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Beginning in 1920, the 18th Amendment prohibited the manufacture, sale, and transport of alcohol, but the idea of temperance in drinking began more than a century earlier. Eventually, religious groups, politicians, and social organizations advocated for total abolition of alcohol, leading to Prohibition. The 18th Amendment caused a surge in organized crime and was eventually repealed in 1933. Why did some groups want a Prohibition amendment passed? How did Prohibition fit into the progressive movement? What were its effects, and why was it eventually repealed? This lesson encourages students to explore these and other critical thinking questions.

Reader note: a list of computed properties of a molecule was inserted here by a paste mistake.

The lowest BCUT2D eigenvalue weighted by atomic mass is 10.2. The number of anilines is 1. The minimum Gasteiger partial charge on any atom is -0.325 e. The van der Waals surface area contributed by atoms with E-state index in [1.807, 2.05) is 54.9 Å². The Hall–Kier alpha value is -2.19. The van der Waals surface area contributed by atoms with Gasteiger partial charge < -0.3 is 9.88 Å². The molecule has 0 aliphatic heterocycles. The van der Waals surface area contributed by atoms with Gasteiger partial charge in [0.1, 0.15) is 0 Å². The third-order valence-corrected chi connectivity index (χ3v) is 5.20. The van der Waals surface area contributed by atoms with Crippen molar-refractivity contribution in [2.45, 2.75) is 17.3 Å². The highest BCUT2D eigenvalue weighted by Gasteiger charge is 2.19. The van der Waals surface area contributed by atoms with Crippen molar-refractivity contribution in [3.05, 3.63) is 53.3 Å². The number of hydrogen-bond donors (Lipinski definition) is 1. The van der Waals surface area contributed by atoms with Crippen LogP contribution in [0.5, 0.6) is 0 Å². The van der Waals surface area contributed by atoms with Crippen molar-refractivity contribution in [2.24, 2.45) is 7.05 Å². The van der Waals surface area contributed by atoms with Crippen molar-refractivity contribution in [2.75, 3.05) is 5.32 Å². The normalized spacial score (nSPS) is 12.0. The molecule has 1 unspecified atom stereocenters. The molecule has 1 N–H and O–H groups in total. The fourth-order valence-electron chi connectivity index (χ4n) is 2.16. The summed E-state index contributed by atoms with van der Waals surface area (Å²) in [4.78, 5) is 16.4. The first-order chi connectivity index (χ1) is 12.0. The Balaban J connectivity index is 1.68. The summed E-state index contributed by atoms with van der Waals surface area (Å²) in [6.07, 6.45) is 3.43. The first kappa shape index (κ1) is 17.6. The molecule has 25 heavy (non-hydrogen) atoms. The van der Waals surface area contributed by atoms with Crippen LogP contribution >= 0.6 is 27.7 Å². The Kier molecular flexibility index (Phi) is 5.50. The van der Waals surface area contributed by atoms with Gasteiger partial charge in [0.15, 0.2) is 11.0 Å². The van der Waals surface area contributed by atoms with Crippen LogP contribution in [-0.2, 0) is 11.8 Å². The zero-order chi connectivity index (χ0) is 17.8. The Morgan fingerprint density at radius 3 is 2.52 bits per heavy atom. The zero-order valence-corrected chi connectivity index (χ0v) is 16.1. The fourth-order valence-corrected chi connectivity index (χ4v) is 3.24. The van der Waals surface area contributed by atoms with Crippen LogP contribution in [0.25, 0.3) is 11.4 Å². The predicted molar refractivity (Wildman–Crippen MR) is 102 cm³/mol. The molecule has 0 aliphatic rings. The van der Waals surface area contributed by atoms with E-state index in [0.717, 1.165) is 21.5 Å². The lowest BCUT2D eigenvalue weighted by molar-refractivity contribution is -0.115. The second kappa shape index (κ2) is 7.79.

This lesson plan was developed in partnership with The Bill of Rights Institute.